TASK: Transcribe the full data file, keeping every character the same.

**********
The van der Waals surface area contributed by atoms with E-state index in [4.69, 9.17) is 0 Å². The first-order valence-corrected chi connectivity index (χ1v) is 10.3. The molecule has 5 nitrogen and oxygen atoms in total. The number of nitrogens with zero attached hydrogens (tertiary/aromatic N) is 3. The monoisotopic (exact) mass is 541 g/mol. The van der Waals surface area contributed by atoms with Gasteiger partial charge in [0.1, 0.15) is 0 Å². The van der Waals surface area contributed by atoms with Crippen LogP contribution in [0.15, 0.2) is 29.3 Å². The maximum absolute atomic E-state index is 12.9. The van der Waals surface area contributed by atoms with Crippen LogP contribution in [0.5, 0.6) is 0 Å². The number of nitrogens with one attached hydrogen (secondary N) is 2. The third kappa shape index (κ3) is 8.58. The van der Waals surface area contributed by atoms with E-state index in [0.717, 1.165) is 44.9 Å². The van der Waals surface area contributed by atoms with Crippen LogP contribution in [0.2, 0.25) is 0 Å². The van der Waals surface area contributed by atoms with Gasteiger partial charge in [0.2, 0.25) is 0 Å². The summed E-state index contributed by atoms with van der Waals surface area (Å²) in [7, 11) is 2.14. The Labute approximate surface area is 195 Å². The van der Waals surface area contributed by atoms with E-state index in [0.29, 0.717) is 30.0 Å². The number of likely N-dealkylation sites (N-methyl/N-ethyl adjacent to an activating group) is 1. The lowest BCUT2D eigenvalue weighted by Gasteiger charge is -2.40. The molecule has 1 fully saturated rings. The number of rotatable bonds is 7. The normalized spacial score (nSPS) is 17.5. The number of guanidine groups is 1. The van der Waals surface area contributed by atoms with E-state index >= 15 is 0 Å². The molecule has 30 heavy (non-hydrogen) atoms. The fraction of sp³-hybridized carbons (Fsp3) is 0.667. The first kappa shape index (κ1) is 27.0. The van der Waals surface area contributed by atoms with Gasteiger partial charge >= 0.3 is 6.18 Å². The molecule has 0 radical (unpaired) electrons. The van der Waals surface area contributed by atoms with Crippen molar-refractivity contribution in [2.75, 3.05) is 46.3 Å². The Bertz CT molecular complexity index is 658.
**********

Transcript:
The van der Waals surface area contributed by atoms with E-state index in [4.69, 9.17) is 0 Å². The first-order valence-corrected chi connectivity index (χ1v) is 10.3. The molecule has 5 nitrogen and oxygen atoms in total. The number of nitrogens with zero attached hydrogens (tertiary/aromatic N) is 3. The monoisotopic (exact) mass is 541 g/mol. The van der Waals surface area contributed by atoms with Gasteiger partial charge in [0.1, 0.15) is 0 Å². The van der Waals surface area contributed by atoms with Crippen LogP contribution in [0.15, 0.2) is 29.3 Å². The maximum absolute atomic E-state index is 12.9. The van der Waals surface area contributed by atoms with Crippen LogP contribution in [0.5, 0.6) is 0 Å². The number of nitrogens with one attached hydrogen (secondary N) is 2. The third kappa shape index (κ3) is 8.58. The van der Waals surface area contributed by atoms with E-state index in [0.717, 1.165) is 44.9 Å². The van der Waals surface area contributed by atoms with Crippen LogP contribution in [0.2, 0.25) is 0 Å². The van der Waals surface area contributed by atoms with Gasteiger partial charge in [0.2, 0.25) is 0 Å². The summed E-state index contributed by atoms with van der Waals surface area (Å²) in [7, 11) is 2.14. The Labute approximate surface area is 195 Å². The van der Waals surface area contributed by atoms with E-state index in [0.29, 0.717) is 30.0 Å². The number of likely N-dealkylation sites (N-methyl/N-ethyl adjacent to an activating group) is 1. The lowest BCUT2D eigenvalue weighted by Gasteiger charge is -2.40. The molecule has 1 fully saturated rings. The number of rotatable bonds is 7. The normalized spacial score (nSPS) is 17.5. The number of guanidine groups is 1. The van der Waals surface area contributed by atoms with E-state index >= 15 is 0 Å². The molecule has 30 heavy (non-hydrogen) atoms. The fraction of sp³-hybridized carbons (Fsp3) is 0.667. The first kappa shape index (κ1) is 27.0. The van der Waals surface area contributed by atoms with Gasteiger partial charge >= 0.3 is 6.18 Å². The molecule has 0 radical (unpaired) electrons. The van der Waals surface area contributed by atoms with Crippen molar-refractivity contribution in [2.75, 3.05) is 46.3 Å². The Bertz CT molecular complexity index is 658.